Five Very Good Books That Made Very Bad Movies
Maybe it was seeing "There Will Be Blood," a magnificent movie made from Upton Sinclair's hair-raising Oil!, that started me thinking about how some works of fiction make the leap to the screen gracefully, and others just fall flat on their cans. Annie Proulx's stirring short story "Brokeback Mountain," for instance, was done proud in celluloid, while Paul Bowles's Sheltering Sky was not. It's said that P.L. Travers bawled at the film premiere of "Mary Poppins," because she realized that her little book would be forgotten in the wake of Julie Andrews's winning characterization.
We could argue about whether Atonement got a fair shake in pixels, or The Kite Runner, for that matter. And some movies -- "Sophie's Choice," for instance -- seem to live quite respectably on their own, at some distance from their literary forbears. But there are some that are just plain bad offal of good, even great works. Here are five that merit that sad distinction:
1. "The Sound and the Fury."
Martin Ritt's 1959 version of Faulkner's incomparable novel is long, painful -- simply unwatchable. Yul Brynner as Jason Compson? Puh-lease. . . The only relief was a young, striving Joanne Woodward. It's sad to think that a whole generation judged an extraordinary book by this film.
2. "The Great Gatsby."
Jack Clayton's 1974 movie of this literary masterpiece was a critical and financial flop. And with reason: Mia Farrow made a very wan, very ditzy Daisy Buchanan. And sunny Robert Redford was no match for the amoral enigma of Jay Gatsby.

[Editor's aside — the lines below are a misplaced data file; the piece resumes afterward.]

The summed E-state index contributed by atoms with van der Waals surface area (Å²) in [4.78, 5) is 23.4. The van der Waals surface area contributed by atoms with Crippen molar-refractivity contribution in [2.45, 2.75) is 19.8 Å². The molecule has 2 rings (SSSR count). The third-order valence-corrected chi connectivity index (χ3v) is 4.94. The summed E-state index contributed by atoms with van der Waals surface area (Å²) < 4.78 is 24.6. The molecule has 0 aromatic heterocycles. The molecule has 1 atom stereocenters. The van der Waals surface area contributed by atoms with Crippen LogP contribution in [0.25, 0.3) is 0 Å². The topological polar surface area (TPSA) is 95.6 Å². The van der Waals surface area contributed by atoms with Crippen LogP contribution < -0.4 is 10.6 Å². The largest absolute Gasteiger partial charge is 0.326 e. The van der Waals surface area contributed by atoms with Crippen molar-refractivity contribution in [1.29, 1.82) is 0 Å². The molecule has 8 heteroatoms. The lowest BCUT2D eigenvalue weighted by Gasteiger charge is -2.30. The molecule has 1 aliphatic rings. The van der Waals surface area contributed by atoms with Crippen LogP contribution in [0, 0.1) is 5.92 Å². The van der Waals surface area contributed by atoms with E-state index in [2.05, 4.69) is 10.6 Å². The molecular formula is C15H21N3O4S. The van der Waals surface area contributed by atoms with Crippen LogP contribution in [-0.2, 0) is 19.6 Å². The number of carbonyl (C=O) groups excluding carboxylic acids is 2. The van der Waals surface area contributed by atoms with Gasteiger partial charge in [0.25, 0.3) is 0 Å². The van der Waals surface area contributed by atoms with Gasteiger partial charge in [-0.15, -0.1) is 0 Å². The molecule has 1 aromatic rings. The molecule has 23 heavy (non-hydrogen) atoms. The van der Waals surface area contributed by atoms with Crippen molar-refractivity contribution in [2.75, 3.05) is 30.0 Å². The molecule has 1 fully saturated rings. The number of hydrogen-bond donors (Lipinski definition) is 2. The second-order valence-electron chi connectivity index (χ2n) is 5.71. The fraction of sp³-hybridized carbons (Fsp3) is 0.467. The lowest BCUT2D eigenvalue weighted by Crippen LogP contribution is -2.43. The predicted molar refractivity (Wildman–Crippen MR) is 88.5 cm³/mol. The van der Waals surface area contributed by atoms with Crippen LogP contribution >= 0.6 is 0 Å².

3. "The House of the Spirits."
Isabel Allende's roiling epic was drained of all its hot Latin American blood in this pallid 1993 film starring Jeremy Irons, Meryl Streep, Glenn Close and Winona Ryder. The only Latino actor I remember crossing the screen was Antonio Banderas, and, speaking quite frankly as a Latina: He made me cringe.
4. "Midnight in the Garden of Good and Evil."
Good book. Silly movie. Kenneth Turan of the L.A. Times summed up this 1997 effort perfectly when he wrote, "Listless, disjointed and disconnected, this meandering two-hour, 32-minute exercise in futility will fascinate no one who doesn't have a blood relation among the cast or crew." So true! All of Savannah, it seems, shuffled through.
5. "The Name of the Rose."
Dense and rich as Italian chocolate, Umberto Eco's book was stripped of all its vitality, strangely enough, in this all-action movie, a 1986 collaboration among French, German and Italian filmmakers. Even the wizardly Sean Connery, as Franciscan friar William of Baskerville, couldn't resuscitate the corpse.
What favorite books pleased or disappointed you in their celluloid versions?
-- Marie Arana
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